Aqua exercise for arthritis can be enjoyable and beneficial at the same time! Exercise is important for people with arthritis and for people who have had a joint replacement. Keeping your weight down and your muscles strong can help to delay joint replacement and improve your surgical result from joint replacement surgery.
Our mild Florida winters and abundance of swimming pools makes exercising in the water convenient for most folks. Using the natural buoyancy of water is one way to experience the benefits of aqua exercise for arthritis with a minimum of impact on your joints. When you’re in the water up to your waist, your body bears just half of its weight; when it’s up to your chest only 25 percent; and when you’re up to your neck, 10 percent.
Water not only lifts you up, it provides resistance. You can work opposing muscles at the same time. For example, if you are doing curls underwater, pulling up will work the biceps, while pushing down will build up the triceps.
There are several variations of aqua exercise for arthritis that make this type of fitness even more engaging and effective.
Swimming is one of the best all-around exercise activities, giving you a low-impact cardio-vascular workout. To be of benefit, however, you need to take full strokes — no doggy-paddling allowed!
Practically anything you can do on land, you can also do in the pool. Many health clubs offer classes such as group cycling (with special waterproof bicycles), kickboxing, Pilates, yoga, and more, making them exciting, fun, and varied. Some classes will even use special gloves, hand weights, noodles, balls, or other pool fitness props that provide resistance and fun.
Deep water pool running helps to strengthen the same key muscles used in land running, without the jarring impact. It will help to increase your stride length and hip extension. The Aquatic Exercise Association recommends wearing a specialized water shoe or your regular sneakers when you begin an aquatic running program.
If you plan to head for the pool to get your exercise, these tips may come in handy:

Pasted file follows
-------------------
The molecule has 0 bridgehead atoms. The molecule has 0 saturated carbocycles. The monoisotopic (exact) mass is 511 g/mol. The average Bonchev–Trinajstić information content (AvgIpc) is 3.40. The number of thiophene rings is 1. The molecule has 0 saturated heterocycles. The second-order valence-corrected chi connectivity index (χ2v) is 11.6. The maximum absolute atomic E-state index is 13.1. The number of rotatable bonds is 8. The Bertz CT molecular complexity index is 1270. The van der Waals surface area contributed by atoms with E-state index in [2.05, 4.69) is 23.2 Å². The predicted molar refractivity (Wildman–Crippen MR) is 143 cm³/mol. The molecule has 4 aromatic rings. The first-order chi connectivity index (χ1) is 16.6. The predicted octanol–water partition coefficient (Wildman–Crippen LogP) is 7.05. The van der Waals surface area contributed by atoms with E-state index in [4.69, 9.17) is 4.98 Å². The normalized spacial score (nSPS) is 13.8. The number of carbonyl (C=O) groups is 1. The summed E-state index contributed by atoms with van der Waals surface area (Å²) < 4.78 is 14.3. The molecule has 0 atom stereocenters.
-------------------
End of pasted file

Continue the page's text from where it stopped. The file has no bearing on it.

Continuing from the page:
- In general, pool temperatures between 83 F (28.3 C) and 88 F (31.1 C) are usually comfortable for most types of water exercise. Pools that are used for physical therapy typically have warmer water to help relax muscles and make stretching exercises easier.
- Well-fitting goggles will keep chlorine out of your eyes, decreasing irritation while allowing you to watch where you’re going to avoid both people and walls.
- A swim cap will keep your hair out of your face so you can focus on your workout, not your hairstyle.
- A supportive bathing suit is essential to swimming. The last thing you want to worry about is an ill-fitting suit that rides up and interrupts your workout.
- A water bottle will remind you to drink before, during and after your workout. Yes, you can get dehydrated in the pool!
For more information on this subject, call The Zehr Center for Orthopaedics at 239-596-0100 or visit www.zehrcenter.com. The information contained herein is compiled from a variety of sources. It may not be complete or timely. It does not cover all diseases, physical conditions, ailments, or treatments. The information should NOT be used in place of a visit with your healthcare provider, nor should you disregard the advice of your health care provider because of any information you read on this topic.